Sister Mary Anselm Coppersmith
“Above all, let your love for one another be intense, because love covers a multitude of sins.” (1 Peter 4:8)
“Sister Mary Anselm had this Scripture noted, probably with a desire to carry out its message. She was a good steward of God’s grace and used her gifts to serve others,” said Sister Betty Hopf in her commentary for Sister Mary Anselm Coppersmith, who died March 3.
One of seven children born to Sebastian and Clare (Lager) Coppersmith, Christina Gertrude Coppersmith was born Jan. 25, 1913, in Clyde, Mo. She attended St. Benedict Grade School, Clyde, and St. Patrick High School, Maryville, Mo. After working several years upon graduating from high school, Christina followed in the footsteps of three of her sisters — Sisters Scholastica, Mary Albertine and Mary Xavier — and entered the Congregation Feb. 11, 1937, receiving the name of Sister Mary Anselm. She earned a bachelor’s degree in education from Saint Mary-of-the-Woods College and a master’s degree in education from Indiana University. She professed first and perpetual vows Aug. 15, 1939, and 1945, respectively.
Sister Mary Anselm commenced teaching in 1939 at St. Philip Neri, Indianapolis. In Indiana, she taught elementary or junior high or served as a principal at Holy Trinity and Holy Family, New Albany; St. Rose, Vincennes; Our Lady of the Greenwood, Greenwood; St. Joseph, Hammond; St. Patrick, Terre Haute; and St. Joan of Arc, Indianapolis. In Chicago, she ministered at St. Leo and St. Genevieve. She also spent three years at Ascension, Halethorpe, Md., and seven years at Our Lady of Providence, St. Louis.
In 1976, Sister Mary Anselm left the classroom but ministered in schools in other capacities. She served in the book store office at John F. Kennedy High School, Manchester, Mo.; as office clerk at Mother Theodore Guerin High School, River Grove, Ill.; as secretary at St. John the Baptist, Fort Wayne, Ind.; and in education service at St. Matthew School, Indianapolis. In 1991, she returned to the Woods and volunteered in several departments.
“Sister Mary Anselm kept a notebook with the names of all of her students between 1939 and 1976. She prayed for them and corresponded with many,” shared Sister Betty.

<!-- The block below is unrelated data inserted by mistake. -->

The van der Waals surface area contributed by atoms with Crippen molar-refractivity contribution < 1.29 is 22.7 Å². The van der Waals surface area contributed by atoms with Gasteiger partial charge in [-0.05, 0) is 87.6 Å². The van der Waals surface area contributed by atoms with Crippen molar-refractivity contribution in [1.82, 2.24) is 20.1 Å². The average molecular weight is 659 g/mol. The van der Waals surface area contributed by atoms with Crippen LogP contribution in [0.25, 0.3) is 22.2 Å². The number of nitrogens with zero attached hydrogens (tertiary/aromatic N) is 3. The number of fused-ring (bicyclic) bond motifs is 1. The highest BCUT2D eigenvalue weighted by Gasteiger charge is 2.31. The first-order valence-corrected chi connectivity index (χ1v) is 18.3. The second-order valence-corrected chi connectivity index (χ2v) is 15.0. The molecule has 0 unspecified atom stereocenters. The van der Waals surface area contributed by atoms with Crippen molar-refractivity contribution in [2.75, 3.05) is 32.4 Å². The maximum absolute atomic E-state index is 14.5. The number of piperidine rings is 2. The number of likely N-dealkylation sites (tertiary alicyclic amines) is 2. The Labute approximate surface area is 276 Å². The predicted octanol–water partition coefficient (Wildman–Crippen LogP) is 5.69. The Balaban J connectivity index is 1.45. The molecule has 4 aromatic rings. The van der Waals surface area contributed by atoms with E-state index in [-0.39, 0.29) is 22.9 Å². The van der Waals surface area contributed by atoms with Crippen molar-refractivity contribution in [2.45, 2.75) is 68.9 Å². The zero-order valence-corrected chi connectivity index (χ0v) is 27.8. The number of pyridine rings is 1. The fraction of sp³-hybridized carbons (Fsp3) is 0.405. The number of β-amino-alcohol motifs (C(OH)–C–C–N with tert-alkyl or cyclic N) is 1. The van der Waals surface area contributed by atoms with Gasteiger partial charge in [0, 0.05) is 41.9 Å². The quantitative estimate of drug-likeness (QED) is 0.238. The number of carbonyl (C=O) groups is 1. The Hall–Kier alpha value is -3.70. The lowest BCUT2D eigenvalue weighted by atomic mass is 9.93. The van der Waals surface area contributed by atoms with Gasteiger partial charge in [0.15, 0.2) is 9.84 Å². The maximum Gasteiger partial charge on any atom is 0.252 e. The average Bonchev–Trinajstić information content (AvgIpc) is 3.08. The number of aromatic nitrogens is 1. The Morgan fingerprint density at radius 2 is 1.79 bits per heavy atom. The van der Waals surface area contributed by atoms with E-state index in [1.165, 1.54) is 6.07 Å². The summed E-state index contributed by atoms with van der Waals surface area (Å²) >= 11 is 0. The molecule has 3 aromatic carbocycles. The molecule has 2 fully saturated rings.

“If I had to use one word to describe Sister Mary Anselm’s personality the word would be ‘determined.’ Until her death, she was doing needlework, corresponding with her expansive number of friends and functioning as if she were 20 years younger. She was in her 80s when she learned how to use a phone card, how to do e-mail and how to drive an Amigo. She never stopped wanting to learn and to keep up with everything in the Congregation. She was an amazing lady!
“Sister Mary Anselm was also a card shark. Every Sunday, she played cards with Sisters Mary Eymard Campeggio, Grace Stewart and Marian Elizabeth Moriarty. It seemed like she would always win, so her friends suggested calling in the FBI to check into this,” continued Sister Betty.
“On a more serious side, Sister Mary Anselm was a very religious and deeply spiritual person who had great devotion to the Eucharist. Every day she could be found in church at least a half hour before Mass. She was always at the Rosary Group and any other prayer-type groups that were offered,” said Sister Betty.
“Patience and a joyful, non-complaining spirit were also among Sister Mary Anselm’s beautiful qualities. One always knew where they stood with her because she was outspoken and frank.
“Sister Mary Anselm will always be in our memories, and we have her beautiful Our Father handiwork piece that was hung outside of the Resource Center in 1999 to remind us of her. Many others have been gifted with the labor of her hands in all of her other beautiful needlework creations,” said Sister Betty.
The Mass of Christian Burial for Sister Mary Anselm was celebrated March 8, with the Rev. Daniel Hopcus presiding. She was preceded in death by all her siblings. She is survived by a Sister of Providence niece, Sister Miriam Clare Stoll.
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